This is not a simple problem and the reason we have so much trouble prosecuting rape cases is that we have this problem. Again, on the one hand, if we do not prosecute we have potentially kept a predator free and allowed an already victimized woman to believe that the system has abandoned her – which, of course, reinforces the stigma of rape and reinforces the belief by many that they should simply not report the crime.
On the other hand, if we do prosecute and we end up convicting the man, we are essentially and potentially criminalizing a drunken, ambiguous situation, where the man, perhaps intoxicated himself, may well have believed that she sincerely wanted the sexual encounter. And we have put this young man in a position, convicted or acquitted, where his life will never be the same.
This is neither a small problem nor as easy one to resolve. The fact that while we have made a lot of progress in the 20 years since I was an undergraduate in school, but have not yet figured this one out, underscores that point.
So, we have situations where you have Emma Sulkowicz who carried a mattress around Columbia University in protest of what she saw as the refusal of authorities to prosecute the classmate who raped her. She recently went through her commencement address with the mattress and the President “literally turned his back on her, appearing to refuse to shake her hand.”
The one-person protest has ignited an ugly debate as captured in the article earlier this week in the Washington Post. The paper reported, “Hours after the graduation ceremony, posters featuring a photo of Sulkowicz alongside the words ‘pretty little liar’ and the Twitter hashtag #RapeHoax appeared around Columbia’s campus. The large black and white posters were plastered on subway signs and on boarded up buildings, street lights and newspaper kiosks.”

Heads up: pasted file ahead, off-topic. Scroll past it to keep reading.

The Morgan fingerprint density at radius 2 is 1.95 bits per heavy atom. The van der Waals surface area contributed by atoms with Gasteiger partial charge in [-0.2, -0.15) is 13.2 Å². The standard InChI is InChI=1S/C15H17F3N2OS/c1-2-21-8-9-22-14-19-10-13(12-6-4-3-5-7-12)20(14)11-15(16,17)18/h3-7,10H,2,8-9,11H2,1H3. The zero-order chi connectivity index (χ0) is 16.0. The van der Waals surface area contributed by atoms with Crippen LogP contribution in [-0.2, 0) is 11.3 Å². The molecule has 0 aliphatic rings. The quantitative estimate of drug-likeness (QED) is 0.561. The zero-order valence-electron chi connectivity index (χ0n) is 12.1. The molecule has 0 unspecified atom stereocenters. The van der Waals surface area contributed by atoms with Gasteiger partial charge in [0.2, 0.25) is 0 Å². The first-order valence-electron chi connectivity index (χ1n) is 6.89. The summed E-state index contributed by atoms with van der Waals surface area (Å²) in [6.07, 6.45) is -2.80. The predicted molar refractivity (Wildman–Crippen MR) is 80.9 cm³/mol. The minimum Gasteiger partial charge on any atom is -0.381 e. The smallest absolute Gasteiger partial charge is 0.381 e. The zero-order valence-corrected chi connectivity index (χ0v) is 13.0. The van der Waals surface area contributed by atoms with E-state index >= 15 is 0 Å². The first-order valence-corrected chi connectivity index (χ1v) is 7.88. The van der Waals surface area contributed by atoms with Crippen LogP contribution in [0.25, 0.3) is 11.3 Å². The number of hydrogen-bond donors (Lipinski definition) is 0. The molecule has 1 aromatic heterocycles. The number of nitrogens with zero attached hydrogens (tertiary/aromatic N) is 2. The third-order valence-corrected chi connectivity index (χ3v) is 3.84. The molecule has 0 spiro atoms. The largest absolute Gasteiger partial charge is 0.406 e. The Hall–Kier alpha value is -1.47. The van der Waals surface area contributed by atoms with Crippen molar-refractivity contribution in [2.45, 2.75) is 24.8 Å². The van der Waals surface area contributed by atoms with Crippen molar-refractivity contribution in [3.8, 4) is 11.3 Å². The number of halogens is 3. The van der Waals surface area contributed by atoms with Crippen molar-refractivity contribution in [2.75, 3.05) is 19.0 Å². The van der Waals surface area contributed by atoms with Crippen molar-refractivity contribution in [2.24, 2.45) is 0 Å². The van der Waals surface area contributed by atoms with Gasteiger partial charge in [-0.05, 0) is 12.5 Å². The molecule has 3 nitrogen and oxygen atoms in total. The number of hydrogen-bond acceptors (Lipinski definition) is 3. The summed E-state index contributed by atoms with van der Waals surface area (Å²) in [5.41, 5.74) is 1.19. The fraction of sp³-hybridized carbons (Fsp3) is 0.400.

Ms. Sulkowicz says that during her sophomore year she was raped by a fellow student, whom she didn’t name but has since been identified as Paul Nungesser.
“I will be carrying this dorm room mattress with me everywhere I go for as long as I attend the same school as my rapist,” she told the Columbia Daily Spectator last fall. “The piece could potentially take a day or it could go on until I graduate.”
Her gesture gained national attention, but also drew criticism. He was cleared by the campus and the police. He not only denied raping Ms. Sulkowicz “but said he had been victimized by a smear campaign falsely labeling him a rapist.”
As the Post notes, “Conservative writer Heather Wilhelm slammed Sulkowicz for protesting but not initially referring the case to police.” “The result, sadly, is mattress feminism: a squishy, no-backbone ideology that eschews female agency, rejects critical thinking, and encourages women to be helpless doormats — or downright delusional — when it comes to the topic of sexual assault,” Ms. Wilhelm wrote.
But of course, as we all know, that kind of reaction is quite frequent.
The family of the male student blasted her for her “false narrative.”
“Our son’s graduation should have been a joyous moment for our whole family. We are extremely proud of Paul for graduating, even more so because of the harassment campaign he was subjected to. For over two years, he had to fight false accusations and a public witch-hunt, even though Columbia and the NYPD exonerated him,” a statement from the alleged perpetrator’s family said. “Responsible for this nightmare is not just the woman, who received an academic degree for the attempt to shame Paul away from campus, but even more at fault is the University that conferred this degree. A university that bows to a public witch-hunt no longer deserves to be called a place of enlightenment, of intellectual and academic freedom.”
But that is exactly the problem. We have two victims and no overriding truth, so we are left to pick sides – not knowing the facts of what really happened. In times like this, we tend to pick ideology – which is probably why I end up torn here, longing for a better solution but not knowing what one is.
—David M. Greenwald reporting